• The Maida books by Inez Haynes Irwin
  • The Nancy Drew series by Carolyn Keene
  • The Anne of Green Gables books by L. M. Montgomery
  • The Borrowers books by Mary Norton
  • The Little House books by Laura Ingalls Wilder

gregor.jpgOf more recently published series for children and young adults, I've enjoyed and eagerly read all of the books of:

  • The Gregor the Overlander series by Suzanne Collins (reviews here, here, and here)
  • The Young Wizards series by Diane Duane (review here)
  • The Shadow Children series by Margaret Peterson Haddix
  • The Tomorrow series by John Marsden (series review here)
  • The Twilight books by Stephenie Meyer (reviews here, here, here, here)
  • The Percy Jackson and the Olympians series by Rick Riordan (see reviews here and here)
  • The Harry Potter series by J. K. Rowling

I may not consider all of these books great literature, though some are. A few of the childhood favorites, in particular, haven't held up for me as an adult [along with one newer series that hasn't held up well]. But all of these books met my stated criteria above for favorite series at the time that I read them. I distinctly remember grabbing up multiple Trixie Belden books from the bookstore as a kid. I still have all of my copies of the Maida books. And I'm certain that 40 years from now, I'll still have all of my Harry Potters. Other series are on target for inclusion in future favorites lists, but don't yet have more than three books published. (The Hunger Games series by Suzanne Collins came to mind in 2009, for example, but ended up with only 3 titles. Clementine is on track for remaining a favorite.) See also the books in my series books featuring adventurous girls post. I'm expecting great things from Theodosia Throckmorton.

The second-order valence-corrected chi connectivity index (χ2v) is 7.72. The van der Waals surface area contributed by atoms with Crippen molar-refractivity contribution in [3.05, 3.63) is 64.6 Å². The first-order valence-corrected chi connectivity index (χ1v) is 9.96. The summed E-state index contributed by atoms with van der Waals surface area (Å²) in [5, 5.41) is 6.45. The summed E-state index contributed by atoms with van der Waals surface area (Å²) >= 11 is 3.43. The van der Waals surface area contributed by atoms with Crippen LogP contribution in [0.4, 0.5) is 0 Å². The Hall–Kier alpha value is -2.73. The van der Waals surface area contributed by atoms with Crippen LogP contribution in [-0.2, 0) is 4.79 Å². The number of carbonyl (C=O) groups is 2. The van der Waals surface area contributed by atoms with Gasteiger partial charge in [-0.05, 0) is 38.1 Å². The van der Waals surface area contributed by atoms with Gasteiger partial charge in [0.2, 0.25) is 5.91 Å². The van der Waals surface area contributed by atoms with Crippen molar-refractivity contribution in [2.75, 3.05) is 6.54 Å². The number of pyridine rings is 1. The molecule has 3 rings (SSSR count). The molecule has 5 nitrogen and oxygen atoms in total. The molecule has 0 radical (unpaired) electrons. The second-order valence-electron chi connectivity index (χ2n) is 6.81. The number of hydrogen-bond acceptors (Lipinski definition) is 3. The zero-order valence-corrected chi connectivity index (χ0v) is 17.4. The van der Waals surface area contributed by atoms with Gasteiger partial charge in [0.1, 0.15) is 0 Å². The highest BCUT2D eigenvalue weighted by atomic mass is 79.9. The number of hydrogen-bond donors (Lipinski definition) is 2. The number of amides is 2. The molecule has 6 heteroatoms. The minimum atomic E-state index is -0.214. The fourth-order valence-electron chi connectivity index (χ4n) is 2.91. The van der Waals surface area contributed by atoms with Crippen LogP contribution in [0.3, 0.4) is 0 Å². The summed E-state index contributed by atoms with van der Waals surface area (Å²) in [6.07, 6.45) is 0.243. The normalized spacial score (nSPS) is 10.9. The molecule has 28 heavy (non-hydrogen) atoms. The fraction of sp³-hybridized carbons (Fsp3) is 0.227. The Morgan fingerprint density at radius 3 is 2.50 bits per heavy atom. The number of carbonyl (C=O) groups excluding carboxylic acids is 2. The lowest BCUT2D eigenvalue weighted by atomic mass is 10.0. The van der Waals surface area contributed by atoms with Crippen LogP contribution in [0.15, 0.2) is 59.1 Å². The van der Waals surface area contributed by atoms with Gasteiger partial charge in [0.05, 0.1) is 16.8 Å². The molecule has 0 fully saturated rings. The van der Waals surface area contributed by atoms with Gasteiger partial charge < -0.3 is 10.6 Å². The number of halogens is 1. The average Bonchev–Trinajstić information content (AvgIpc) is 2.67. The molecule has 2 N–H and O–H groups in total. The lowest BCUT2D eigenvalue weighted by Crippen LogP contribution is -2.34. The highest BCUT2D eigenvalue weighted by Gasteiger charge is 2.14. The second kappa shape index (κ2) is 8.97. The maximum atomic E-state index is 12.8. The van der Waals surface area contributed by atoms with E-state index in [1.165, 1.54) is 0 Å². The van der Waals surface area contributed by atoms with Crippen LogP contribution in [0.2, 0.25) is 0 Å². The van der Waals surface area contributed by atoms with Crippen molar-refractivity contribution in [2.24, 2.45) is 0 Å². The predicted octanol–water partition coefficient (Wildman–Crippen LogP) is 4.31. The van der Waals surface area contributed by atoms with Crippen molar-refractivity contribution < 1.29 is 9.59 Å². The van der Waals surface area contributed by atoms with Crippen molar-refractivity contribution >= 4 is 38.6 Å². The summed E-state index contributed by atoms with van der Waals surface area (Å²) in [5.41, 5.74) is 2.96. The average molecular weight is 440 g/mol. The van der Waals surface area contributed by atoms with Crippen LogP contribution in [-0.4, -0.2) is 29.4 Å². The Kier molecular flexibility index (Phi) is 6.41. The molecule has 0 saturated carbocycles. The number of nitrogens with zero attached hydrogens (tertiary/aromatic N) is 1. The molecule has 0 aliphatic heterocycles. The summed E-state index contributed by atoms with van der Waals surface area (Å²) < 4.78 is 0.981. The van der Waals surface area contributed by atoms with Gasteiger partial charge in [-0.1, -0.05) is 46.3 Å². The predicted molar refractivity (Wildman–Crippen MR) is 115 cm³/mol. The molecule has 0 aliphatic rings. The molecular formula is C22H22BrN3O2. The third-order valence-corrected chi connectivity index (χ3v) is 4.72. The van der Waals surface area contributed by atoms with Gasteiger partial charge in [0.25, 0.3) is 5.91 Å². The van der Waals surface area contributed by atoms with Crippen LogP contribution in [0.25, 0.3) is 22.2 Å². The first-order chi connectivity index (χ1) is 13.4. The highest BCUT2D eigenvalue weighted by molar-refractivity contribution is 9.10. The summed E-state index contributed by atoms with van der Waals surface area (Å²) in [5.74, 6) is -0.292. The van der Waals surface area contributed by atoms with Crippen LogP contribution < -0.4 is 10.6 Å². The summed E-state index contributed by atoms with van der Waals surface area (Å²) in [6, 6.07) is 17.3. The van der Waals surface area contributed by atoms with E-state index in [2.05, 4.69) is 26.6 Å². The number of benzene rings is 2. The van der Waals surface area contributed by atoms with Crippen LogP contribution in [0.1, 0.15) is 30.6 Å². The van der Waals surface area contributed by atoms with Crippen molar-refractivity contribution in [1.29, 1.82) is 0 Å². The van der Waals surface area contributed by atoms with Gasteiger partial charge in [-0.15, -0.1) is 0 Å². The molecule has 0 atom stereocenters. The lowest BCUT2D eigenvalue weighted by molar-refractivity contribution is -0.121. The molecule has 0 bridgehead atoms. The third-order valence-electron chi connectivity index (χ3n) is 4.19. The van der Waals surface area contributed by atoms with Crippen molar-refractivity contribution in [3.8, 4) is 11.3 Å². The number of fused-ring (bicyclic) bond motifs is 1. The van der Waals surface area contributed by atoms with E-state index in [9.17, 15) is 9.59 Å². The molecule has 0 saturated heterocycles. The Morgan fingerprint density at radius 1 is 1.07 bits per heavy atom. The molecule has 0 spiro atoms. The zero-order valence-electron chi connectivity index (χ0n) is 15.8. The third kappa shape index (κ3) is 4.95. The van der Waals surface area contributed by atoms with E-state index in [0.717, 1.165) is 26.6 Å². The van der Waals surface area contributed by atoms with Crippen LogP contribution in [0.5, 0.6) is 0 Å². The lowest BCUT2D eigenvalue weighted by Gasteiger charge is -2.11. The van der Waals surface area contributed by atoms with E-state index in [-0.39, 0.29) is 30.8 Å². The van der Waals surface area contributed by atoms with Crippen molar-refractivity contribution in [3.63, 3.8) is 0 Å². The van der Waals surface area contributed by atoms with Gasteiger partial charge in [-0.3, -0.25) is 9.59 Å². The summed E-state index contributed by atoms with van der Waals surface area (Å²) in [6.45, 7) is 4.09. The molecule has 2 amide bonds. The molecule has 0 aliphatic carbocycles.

In case any of you are interested, I've posted a list of some of my favorite adult mystery series on my personal blog. I can think of several other series (for both adults and children) for which I went through three or five or ten books, but have let the last few books sit, unread. I'm not listing those here.